Sweet Land
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After the death of his grandmother, Lars Torvik (Stephen Pelinski) looks back on his grandmother’s life and recalls the story she once told him about how she came to Minnesota to marry a man she’d never met.

Though she speaks very little English, Inge (Elizabeth Reaser) travels from Norway to Minnesota to meet Olaf Torvik (Tim Guinee), the farmer who’s supposed to become her husband. Once she arrives, she meets Olaf and his friend and neighbor, Frandsen (Alan Cumming)—who picks her up from the train station and drives the couple right to the church for their wedding ceremony. Before the two can be married, however, Minister Sorrensen (John Heard) finds all kinds of reasons why he can’t marry them. For one thing, Inge has no immigration papers. And she doesn’t even speak enough English to participate in the ceremony. And, worst of all, he discovers that Inge is actually German—and, as a result, since post-war relations with Germany are shaky at best, no one in the small farming community trusts the newcomer. They worry that she could be some sort of spy—or that she’ll corrupt their quiet, religious community. So, without her papers, no one is willing to marry Inge and Olaf—or, for that matter, associate with them.

While Inge waits for her papers to arrive from Germany, she stays at the farm next door—with Frandsen, his wife, Brownie (Alex Kingston), and their nine children. She tries to adjust to life in Minnesota—as well as to her quiet, hard-working husband-to-be, who stands by her, even though he barely knows her.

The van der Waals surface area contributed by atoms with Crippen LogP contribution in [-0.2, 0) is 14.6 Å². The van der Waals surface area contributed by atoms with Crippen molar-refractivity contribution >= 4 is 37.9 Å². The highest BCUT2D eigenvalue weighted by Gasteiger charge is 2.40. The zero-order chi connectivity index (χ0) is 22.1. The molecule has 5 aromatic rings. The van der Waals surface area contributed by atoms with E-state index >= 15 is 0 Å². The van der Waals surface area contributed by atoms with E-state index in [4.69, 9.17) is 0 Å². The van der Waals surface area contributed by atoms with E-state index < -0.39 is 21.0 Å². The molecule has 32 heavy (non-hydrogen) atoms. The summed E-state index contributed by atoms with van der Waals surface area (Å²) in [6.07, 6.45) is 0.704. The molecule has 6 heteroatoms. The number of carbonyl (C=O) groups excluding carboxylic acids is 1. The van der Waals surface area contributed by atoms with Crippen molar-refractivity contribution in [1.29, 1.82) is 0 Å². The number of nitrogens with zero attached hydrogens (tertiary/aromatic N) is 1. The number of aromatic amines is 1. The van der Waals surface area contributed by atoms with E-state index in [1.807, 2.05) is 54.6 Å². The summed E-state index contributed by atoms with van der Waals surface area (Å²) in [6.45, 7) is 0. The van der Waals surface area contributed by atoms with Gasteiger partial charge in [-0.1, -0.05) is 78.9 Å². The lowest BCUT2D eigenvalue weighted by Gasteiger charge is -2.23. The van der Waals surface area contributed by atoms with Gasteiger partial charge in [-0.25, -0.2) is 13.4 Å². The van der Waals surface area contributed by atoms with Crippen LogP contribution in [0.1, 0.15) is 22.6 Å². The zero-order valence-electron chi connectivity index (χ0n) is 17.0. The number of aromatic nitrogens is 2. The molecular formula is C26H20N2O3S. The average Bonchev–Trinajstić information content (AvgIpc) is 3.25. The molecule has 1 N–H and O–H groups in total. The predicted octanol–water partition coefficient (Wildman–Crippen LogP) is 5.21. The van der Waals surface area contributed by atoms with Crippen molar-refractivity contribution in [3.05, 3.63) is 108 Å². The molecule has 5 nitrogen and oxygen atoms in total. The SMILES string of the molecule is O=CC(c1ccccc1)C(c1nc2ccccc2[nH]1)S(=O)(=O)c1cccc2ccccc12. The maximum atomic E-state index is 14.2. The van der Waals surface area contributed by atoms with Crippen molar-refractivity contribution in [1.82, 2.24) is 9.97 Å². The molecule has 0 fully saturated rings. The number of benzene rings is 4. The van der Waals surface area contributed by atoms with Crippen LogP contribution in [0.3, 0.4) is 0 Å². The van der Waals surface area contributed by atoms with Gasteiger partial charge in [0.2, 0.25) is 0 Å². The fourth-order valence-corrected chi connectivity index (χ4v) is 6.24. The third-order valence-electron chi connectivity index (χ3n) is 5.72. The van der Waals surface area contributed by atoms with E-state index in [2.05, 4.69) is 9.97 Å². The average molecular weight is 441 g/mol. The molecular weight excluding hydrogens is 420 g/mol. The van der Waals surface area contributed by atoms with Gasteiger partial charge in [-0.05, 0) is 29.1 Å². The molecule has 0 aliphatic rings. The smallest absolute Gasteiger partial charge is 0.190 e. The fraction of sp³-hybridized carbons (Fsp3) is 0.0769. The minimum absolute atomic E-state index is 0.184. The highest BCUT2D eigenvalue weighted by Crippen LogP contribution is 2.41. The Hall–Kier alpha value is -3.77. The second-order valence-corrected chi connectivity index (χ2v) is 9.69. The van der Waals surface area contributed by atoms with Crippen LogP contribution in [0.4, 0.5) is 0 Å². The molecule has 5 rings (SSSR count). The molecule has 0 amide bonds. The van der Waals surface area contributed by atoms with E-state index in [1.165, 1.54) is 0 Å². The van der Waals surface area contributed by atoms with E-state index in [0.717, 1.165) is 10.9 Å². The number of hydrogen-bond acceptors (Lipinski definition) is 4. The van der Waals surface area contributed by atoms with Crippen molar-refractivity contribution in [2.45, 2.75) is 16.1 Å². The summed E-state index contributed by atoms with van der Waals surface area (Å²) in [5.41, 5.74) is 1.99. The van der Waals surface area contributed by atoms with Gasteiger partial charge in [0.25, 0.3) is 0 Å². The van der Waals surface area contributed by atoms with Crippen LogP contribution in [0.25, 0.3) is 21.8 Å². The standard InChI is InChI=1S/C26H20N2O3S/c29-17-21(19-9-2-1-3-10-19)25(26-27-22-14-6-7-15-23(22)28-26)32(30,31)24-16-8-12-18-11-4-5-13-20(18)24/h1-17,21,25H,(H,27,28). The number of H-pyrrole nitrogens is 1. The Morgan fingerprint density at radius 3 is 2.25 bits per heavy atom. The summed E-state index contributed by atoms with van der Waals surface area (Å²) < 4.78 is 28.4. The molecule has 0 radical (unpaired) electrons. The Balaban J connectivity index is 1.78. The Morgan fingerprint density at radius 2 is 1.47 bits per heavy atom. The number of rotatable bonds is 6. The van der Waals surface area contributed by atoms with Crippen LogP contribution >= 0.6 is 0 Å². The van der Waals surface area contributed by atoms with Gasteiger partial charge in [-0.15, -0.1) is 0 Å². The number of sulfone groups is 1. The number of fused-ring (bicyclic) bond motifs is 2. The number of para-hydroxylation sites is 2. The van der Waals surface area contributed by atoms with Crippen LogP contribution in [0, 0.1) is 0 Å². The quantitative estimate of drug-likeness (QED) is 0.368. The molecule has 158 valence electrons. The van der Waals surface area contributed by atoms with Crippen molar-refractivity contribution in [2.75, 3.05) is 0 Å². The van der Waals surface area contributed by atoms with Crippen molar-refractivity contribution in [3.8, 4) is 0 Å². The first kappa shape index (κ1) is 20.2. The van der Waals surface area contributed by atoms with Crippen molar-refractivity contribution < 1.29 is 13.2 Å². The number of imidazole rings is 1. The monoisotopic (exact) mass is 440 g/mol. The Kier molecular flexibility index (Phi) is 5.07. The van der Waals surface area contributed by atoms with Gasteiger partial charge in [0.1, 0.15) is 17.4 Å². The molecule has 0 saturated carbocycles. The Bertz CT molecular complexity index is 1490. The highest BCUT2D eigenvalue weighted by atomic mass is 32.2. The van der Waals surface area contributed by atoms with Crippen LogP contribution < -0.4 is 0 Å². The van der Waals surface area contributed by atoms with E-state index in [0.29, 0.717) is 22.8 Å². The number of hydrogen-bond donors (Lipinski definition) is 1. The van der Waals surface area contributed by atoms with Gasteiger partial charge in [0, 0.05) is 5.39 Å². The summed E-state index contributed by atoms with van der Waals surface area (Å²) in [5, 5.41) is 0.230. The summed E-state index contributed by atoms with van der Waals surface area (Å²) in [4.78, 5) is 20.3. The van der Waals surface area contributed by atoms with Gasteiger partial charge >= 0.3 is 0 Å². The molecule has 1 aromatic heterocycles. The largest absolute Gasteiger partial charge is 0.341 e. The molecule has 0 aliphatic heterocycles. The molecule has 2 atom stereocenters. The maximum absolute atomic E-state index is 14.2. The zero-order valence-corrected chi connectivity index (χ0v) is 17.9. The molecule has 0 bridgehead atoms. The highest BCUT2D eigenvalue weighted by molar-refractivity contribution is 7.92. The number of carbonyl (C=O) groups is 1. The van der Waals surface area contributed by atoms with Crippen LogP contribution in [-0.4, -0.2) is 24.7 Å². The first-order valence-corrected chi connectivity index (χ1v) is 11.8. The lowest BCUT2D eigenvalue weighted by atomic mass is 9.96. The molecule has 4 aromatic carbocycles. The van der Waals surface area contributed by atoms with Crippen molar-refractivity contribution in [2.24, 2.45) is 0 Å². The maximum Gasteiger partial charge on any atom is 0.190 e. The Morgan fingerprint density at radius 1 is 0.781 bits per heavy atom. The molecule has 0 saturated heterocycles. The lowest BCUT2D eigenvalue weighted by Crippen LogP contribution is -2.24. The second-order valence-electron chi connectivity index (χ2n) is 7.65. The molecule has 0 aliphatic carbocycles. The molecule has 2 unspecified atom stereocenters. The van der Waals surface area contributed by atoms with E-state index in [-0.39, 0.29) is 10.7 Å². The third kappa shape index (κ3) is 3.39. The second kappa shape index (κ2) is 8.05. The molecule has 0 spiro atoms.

Sweet Land tells a sweet story about falling in love under the most difficult of circumstances. It’s captivating and beautiful—and once the story begins (after the initial set-up, which seems a bit longer and more complex than necessary), it grabs your attention and doesn’t let go.

Elizabeth Reaser plays the part of young Inge beautifully, helping the audience fully understand her character—even though she says very little (and what she does say is rarely in English). While the film doesn’t explain Inge’s reasons for leaving Europe to marry a stranger, it’s not hard to understand what she’s going through once she arrives—how confused and overwhelmed and nervous she must be. Guinee also gives an impressive performance, playing Olaf with quiet strength. You’re sure to fall in love with both characters—and you’ll be enchanted by their story.

Sweet Land is currently being released to a limited number of theaters. If it makes its way to a theater near you, don’t hesitate to bring someone you love to see this heart-warming film. If not, be sure to see it when it’s released on DVD in April.

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